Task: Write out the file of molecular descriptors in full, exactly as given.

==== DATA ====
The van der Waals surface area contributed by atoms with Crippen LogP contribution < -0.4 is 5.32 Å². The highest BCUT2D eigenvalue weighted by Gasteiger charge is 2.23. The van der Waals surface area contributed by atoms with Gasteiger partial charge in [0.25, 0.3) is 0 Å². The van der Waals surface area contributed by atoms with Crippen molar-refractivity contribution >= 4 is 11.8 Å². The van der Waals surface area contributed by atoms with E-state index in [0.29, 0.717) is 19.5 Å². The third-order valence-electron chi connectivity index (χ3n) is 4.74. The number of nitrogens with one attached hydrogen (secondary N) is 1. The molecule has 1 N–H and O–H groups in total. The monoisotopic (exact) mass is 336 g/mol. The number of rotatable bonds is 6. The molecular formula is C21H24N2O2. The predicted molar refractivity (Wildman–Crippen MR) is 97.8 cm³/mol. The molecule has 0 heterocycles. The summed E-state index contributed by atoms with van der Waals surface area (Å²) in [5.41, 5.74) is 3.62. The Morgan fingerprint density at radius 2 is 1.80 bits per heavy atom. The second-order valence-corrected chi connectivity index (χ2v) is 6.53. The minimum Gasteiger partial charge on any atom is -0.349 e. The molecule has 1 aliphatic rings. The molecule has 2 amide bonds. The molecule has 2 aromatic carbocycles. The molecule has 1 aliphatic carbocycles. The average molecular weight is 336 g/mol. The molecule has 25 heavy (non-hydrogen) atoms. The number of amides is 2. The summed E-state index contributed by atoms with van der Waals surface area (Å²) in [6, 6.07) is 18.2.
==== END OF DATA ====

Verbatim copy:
The van der Waals surface area contributed by atoms with Crippen LogP contribution < -0.4 is 5.32 Å². The highest BCUT2D eigenvalue weighted by Gasteiger charge is 2.23. The van der Waals surface area contributed by atoms with Gasteiger partial charge in [0.25, 0.3) is 0 Å². The van der Waals surface area contributed by atoms with Crippen molar-refractivity contribution >= 4 is 11.8 Å². The van der Waals surface area contributed by atoms with E-state index in [0.29, 0.717) is 19.5 Å². The third-order valence-electron chi connectivity index (χ3n) is 4.74. The number of nitrogens with one attached hydrogen (secondary N) is 1. The molecule has 1 N–H and O–H groups in total. The monoisotopic (exact) mass is 336 g/mol. The number of rotatable bonds is 6. The molecular formula is C21H24N2O2. The predicted molar refractivity (Wildman–Crippen MR) is 97.8 cm³/mol. The molecule has 0 heterocycles. The summed E-state index contributed by atoms with van der Waals surface area (Å²) in [5.41, 5.74) is 3.62. The Morgan fingerprint density at radius 2 is 1.80 bits per heavy atom. The second-order valence-corrected chi connectivity index (χ2v) is 6.53. The minimum Gasteiger partial charge on any atom is -0.349 e. The molecule has 1 aliphatic rings. The molecule has 2 amide bonds. The molecule has 2 aromatic carbocycles. The molecule has 1 aliphatic carbocycles. The average molecular weight is 336 g/mol. The molecule has 25 heavy (non-hydrogen) atoms. The number of amides is 2. The summed E-state index contributed by atoms with van der Waals surface area (Å²) in [6, 6.07) is 18.2.